Last week, while home in bed nursing a cold, I took comfort in watching one of my favorite old films: Marty. A true classic.
On the surface, Marty is the simple story of a Bronx butcher who finds love. Marty was, however, unique in several ways. To begin with, it was originally written as a sixty minute teleplay by renowned writer, Paddy Chayefsky. It starred Rod Steiger and Nancy Marchand (in later years associated with the television show, Lou Grant).
It is said by some that Steiger turned down the chance to re-create his role for film because it would have meant his signing a multi-movie contract, something he didn’t wish to do. Others maintain that producers Harold Hecht and Burt Lancaster weren’t sure Steiger would work for the big screen. (Ironically, Chayefsky originally wrote the script with his friend actor/director Martin Ritt in mind – hence the title “Marty”.)
Regardless of how Ernest Borgnine got to be cast in the role, he nailed it. In fact, I suspect he had the vulnerability that Steiger, good an actor as he was, may have lacked.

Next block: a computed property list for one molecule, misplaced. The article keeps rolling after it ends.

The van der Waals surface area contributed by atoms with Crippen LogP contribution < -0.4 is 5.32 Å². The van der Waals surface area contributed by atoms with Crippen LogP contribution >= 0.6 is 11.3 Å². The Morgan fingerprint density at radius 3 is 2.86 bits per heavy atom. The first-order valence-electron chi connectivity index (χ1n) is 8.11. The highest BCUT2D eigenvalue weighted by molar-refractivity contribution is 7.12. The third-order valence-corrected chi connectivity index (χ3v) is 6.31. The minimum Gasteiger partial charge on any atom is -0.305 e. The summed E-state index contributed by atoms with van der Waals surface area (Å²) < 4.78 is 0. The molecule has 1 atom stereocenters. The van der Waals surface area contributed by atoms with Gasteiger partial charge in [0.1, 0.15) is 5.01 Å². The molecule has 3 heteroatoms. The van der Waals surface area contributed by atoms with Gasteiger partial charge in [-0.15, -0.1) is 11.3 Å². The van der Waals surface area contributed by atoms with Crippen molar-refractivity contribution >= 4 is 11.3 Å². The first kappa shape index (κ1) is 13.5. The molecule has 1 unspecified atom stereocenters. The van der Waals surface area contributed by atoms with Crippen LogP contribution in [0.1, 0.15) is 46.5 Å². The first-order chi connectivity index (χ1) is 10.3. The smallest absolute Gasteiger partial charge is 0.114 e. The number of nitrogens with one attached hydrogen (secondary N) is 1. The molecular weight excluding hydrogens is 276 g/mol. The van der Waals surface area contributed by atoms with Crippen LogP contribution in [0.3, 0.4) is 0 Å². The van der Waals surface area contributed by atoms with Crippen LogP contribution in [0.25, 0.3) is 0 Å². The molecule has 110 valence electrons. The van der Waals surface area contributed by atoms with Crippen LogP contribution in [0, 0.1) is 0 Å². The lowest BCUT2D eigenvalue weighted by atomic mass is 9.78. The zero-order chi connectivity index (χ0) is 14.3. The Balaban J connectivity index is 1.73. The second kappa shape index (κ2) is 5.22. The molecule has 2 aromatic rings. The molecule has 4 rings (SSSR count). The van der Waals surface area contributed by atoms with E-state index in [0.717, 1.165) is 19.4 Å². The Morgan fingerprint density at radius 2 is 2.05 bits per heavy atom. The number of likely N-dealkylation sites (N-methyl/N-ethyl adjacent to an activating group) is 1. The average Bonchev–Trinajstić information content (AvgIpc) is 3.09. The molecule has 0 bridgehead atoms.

What makes the film so memorable is that American films, unlike European films, are rarely character driven in the way Marty was. This was especially true in 1955 when the film was made.
Marty is a devoted son, a practicing Catholic, and a solid friend but he cannot seem to find a girl. His traditional Italian mother, with whom he lives, worries that he’ll “die without a son”. Rejected so often, due, he believes, to his being homely and overweight, Marty is hesitant to try again; he is fearful of striking out.
At a ballroom mixer, he finally connects with a girl (Betsy Blair as Clara), who herself is not very attractive. He tells her “maybe you and me aren’t the dogs we think we are.” For once, Marty begins to feel good about himself. Of course, human nature being what it is, people in his life offer opinions based on their own agendas.
His friend, Angie, afraid of losing Marty as a companion advises Marty to “dump her…she’s a dog.” His mother, terrified of being abandoned, tells Marty she “don’t like the girl” (for one thing, she’s not Italian). Even his cousin, experiencing his own marital woes, tells Marty he’s better off single. Ultimately, Marty must decide to do what is in his own best interest.
Though the movie is over fifty years old, the themes of loneliness, superficiality, and selfishness are ones that are timeless, making Marty a true classic.